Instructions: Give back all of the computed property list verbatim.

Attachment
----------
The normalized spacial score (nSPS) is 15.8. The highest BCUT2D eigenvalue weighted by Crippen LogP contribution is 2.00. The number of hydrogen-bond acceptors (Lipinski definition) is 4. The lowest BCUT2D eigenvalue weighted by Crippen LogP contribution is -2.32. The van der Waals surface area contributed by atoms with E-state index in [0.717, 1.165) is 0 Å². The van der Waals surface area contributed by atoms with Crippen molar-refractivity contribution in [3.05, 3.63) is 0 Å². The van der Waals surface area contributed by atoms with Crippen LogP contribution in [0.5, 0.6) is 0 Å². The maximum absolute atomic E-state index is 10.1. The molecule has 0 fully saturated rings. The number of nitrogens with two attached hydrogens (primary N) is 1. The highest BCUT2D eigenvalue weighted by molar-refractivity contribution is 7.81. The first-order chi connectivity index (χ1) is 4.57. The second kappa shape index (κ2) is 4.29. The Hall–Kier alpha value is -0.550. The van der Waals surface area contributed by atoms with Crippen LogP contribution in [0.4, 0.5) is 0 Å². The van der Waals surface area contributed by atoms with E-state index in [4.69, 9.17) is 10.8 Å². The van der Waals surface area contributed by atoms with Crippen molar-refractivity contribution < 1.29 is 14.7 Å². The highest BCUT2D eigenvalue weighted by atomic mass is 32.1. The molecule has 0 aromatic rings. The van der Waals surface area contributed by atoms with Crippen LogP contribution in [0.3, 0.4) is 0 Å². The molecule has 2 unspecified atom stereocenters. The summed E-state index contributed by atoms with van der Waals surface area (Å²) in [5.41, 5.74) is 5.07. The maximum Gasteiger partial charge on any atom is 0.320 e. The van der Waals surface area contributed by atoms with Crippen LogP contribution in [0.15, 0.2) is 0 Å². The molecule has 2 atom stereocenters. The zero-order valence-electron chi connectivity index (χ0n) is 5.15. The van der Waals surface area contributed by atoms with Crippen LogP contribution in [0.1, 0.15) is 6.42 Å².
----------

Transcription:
The normalized spacial score (nSPS) is 15.8. The highest BCUT2D eigenvalue weighted by Crippen LogP contribution is 2.00. The number of hydrogen-bond acceptors (Lipinski definition) is 4. The lowest BCUT2D eigenvalue weighted by Crippen LogP contribution is -2.32. The van der Waals surface area contributed by atoms with E-state index in [0.717, 1.165) is 0 Å². The van der Waals surface area contributed by atoms with Crippen molar-refractivity contribution in [3.05, 3.63) is 0 Å². The van der Waals surface area contributed by atoms with Crippen LogP contribution in [0.5, 0.6) is 0 Å². The maximum absolute atomic E-state index is 10.1. The molecule has 0 fully saturated rings. The number of nitrogens with two attached hydrogens (primary N) is 1. The highest BCUT2D eigenvalue weighted by molar-refractivity contribution is 7.81. The first-order chi connectivity index (χ1) is 4.57. The second kappa shape index (κ2) is 4.29. The Hall–Kier alpha value is -0.550. The van der Waals surface area contributed by atoms with Crippen LogP contribution in [0.4, 0.5) is 0 Å². The van der Waals surface area contributed by atoms with E-state index in [4.69, 9.17) is 10.8 Å². The van der Waals surface area contributed by atoms with Crippen molar-refractivity contribution < 1.29 is 14.7 Å². The highest BCUT2D eigenvalue weighted by atomic mass is 32.1. The molecule has 0 aromatic rings. The van der Waals surface area contributed by atoms with Crippen LogP contribution in [0.3, 0.4) is 0 Å². The molecule has 2 unspecified atom stereocenters. The summed E-state index contributed by atoms with van der Waals surface area (Å²) in [5.41, 5.74) is 5.07. The maximum Gasteiger partial charge on any atom is 0.320 e. The van der Waals surface area contributed by atoms with Crippen LogP contribution in [0.15, 0.2) is 0 Å². The molecule has 2 atom stereocenters. The zero-order valence-electron chi connectivity index (χ0n) is 5.15. The van der Waals surface area contributed by atoms with Crippen LogP contribution in [0.1, 0.15) is 6.42 Å².